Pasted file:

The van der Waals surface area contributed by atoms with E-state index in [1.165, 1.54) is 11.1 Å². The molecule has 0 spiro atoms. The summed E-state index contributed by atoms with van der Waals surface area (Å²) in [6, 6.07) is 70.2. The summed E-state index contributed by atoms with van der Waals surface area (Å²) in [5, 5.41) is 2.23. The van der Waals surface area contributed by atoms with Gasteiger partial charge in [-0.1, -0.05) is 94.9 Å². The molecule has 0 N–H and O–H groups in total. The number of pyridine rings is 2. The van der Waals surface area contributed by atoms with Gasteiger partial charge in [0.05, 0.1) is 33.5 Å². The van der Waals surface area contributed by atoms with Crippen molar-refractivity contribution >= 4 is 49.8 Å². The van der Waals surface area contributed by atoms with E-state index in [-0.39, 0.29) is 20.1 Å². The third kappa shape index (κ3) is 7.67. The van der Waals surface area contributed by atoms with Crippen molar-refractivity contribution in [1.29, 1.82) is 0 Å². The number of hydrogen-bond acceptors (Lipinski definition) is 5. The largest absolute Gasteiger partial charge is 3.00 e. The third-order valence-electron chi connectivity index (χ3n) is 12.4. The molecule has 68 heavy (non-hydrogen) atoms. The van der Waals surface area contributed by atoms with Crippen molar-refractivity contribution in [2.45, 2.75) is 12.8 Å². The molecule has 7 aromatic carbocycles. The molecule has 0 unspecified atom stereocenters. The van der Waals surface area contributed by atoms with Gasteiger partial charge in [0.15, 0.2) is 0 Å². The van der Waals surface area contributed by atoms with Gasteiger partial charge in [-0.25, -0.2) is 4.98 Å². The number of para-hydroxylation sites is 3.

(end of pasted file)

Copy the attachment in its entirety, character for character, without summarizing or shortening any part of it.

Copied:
The van der Waals surface area contributed by atoms with E-state index in [1.165, 1.54) is 11.1 Å². The molecule has 0 spiro atoms. The summed E-state index contributed by atoms with van der Waals surface area (Å²) in [6, 6.07) is 70.2. The summed E-state index contributed by atoms with van der Waals surface area (Å²) in [5, 5.41) is 2.23. The van der Waals surface area contributed by atoms with Gasteiger partial charge in [-0.1, -0.05) is 94.9 Å². The molecule has 0 N–H and O–H groups in total. The number of pyridine rings is 2. The van der Waals surface area contributed by atoms with Gasteiger partial charge in [0.05, 0.1) is 33.5 Å². The van der Waals surface area contributed by atoms with Crippen molar-refractivity contribution >= 4 is 49.8 Å². The van der Waals surface area contributed by atoms with E-state index in [-0.39, 0.29) is 20.1 Å². The third kappa shape index (κ3) is 7.67. The van der Waals surface area contributed by atoms with Crippen molar-refractivity contribution in [1.29, 1.82) is 0 Å². The number of hydrogen-bond acceptors (Lipinski definition) is 5. The largest absolute Gasteiger partial charge is 3.00 e. The third-order valence-electron chi connectivity index (χ3n) is 12.4. The molecule has 68 heavy (non-hydrogen) atoms. The van der Waals surface area contributed by atoms with Crippen molar-refractivity contribution in [2.45, 2.75) is 12.8 Å². The molecule has 7 aromatic carbocycles. The molecule has 0 unspecified atom stereocenters. The van der Waals surface area contributed by atoms with Gasteiger partial charge in [0.15, 0.2) is 0 Å². The van der Waals surface area contributed by atoms with Gasteiger partial charge in [-0.25, -0.2) is 4.98 Å². The number of para-hydroxylation sites is 3.